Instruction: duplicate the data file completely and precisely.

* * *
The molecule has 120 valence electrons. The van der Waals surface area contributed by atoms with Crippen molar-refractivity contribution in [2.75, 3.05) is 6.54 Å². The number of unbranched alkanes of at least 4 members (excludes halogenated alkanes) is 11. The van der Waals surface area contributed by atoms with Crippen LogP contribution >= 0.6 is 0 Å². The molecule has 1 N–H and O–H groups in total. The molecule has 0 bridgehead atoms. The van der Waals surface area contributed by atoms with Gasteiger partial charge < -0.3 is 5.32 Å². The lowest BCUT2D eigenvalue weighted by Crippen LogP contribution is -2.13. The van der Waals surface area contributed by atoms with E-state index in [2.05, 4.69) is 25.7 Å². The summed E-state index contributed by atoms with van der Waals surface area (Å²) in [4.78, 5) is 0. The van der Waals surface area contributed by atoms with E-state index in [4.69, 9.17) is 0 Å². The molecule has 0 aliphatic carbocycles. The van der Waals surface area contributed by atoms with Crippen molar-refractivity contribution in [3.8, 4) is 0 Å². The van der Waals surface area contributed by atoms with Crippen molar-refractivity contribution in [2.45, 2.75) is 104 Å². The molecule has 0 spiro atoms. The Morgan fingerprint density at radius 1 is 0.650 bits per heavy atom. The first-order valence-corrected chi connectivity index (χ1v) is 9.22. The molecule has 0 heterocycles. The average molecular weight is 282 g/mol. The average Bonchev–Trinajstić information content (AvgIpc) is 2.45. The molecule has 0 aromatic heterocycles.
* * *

The molecule has 120 valence electrons. The van der Waals surface area contributed by atoms with Crippen molar-refractivity contribution in [2.75, 3.05) is 6.54 Å². The number of unbranched alkanes of at least 4 members (excludes halogenated alkanes) is 11. The van der Waals surface area contributed by atoms with Crippen LogP contribution >= 0.6 is 0 Å². The molecule has 1 N–H and O–H groups in total. The molecule has 0 bridgehead atoms. The van der Waals surface area contributed by atoms with Gasteiger partial charge < -0.3 is 5.32 Å². The lowest BCUT2D eigenvalue weighted by Crippen LogP contribution is -2.13. The van der Waals surface area contributed by atoms with E-state index in [2.05, 4.69) is 25.7 Å². The summed E-state index contributed by atoms with van der Waals surface area (Å²) in [4.78, 5) is 0. The van der Waals surface area contributed by atoms with E-state index in [4.69, 9.17) is 0 Å². The molecule has 0 aliphatic carbocycles. The van der Waals surface area contributed by atoms with Crippen molar-refractivity contribution in [3.8, 4) is 0 Å². The van der Waals surface area contributed by atoms with Crippen molar-refractivity contribution in [2.45, 2.75) is 104 Å². The molecule has 0 spiro atoms. The Morgan fingerprint density at radius 1 is 0.650 bits per heavy atom. The first-order valence-corrected chi connectivity index (χ1v) is 9.22. The molecule has 0 heterocycles. The average molecular weight is 282 g/mol. The average Bonchev–Trinajstić information content (AvgIpc) is 2.45. The molecule has 0 aromatic heterocycles.